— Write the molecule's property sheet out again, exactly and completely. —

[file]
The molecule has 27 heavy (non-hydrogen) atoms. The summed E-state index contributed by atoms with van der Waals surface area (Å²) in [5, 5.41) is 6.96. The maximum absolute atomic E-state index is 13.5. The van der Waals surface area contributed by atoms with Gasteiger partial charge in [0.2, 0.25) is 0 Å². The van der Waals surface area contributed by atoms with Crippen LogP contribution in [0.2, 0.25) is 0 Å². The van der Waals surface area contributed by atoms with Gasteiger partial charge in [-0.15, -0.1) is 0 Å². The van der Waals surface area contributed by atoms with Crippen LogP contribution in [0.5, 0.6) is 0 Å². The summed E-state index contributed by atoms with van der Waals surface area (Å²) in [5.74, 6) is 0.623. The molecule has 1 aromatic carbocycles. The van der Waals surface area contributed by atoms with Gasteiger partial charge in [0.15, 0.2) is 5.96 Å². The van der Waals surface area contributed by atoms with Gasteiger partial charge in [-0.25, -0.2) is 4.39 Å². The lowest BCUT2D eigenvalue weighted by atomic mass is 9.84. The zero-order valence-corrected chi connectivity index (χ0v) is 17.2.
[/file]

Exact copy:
The molecule has 27 heavy (non-hydrogen) atoms. The summed E-state index contributed by atoms with van der Waals surface area (Å²) in [5, 5.41) is 6.96. The maximum absolute atomic E-state index is 13.5. The van der Waals surface area contributed by atoms with Gasteiger partial charge in [0.2, 0.25) is 0 Å². The van der Waals surface area contributed by atoms with Crippen LogP contribution in [0.2, 0.25) is 0 Å². The van der Waals surface area contributed by atoms with Gasteiger partial charge in [-0.15, -0.1) is 0 Å². The van der Waals surface area contributed by atoms with Crippen LogP contribution in [0.5, 0.6) is 0 Å². The summed E-state index contributed by atoms with van der Waals surface area (Å²) in [5.74, 6) is 0.623. The molecule has 1 aromatic carbocycles. The van der Waals surface area contributed by atoms with Gasteiger partial charge in [0.15, 0.2) is 5.96 Å². The van der Waals surface area contributed by atoms with Gasteiger partial charge in [-0.25, -0.2) is 4.39 Å². The lowest BCUT2D eigenvalue weighted by atomic mass is 9.84. The zero-order valence-corrected chi connectivity index (χ0v) is 17.2.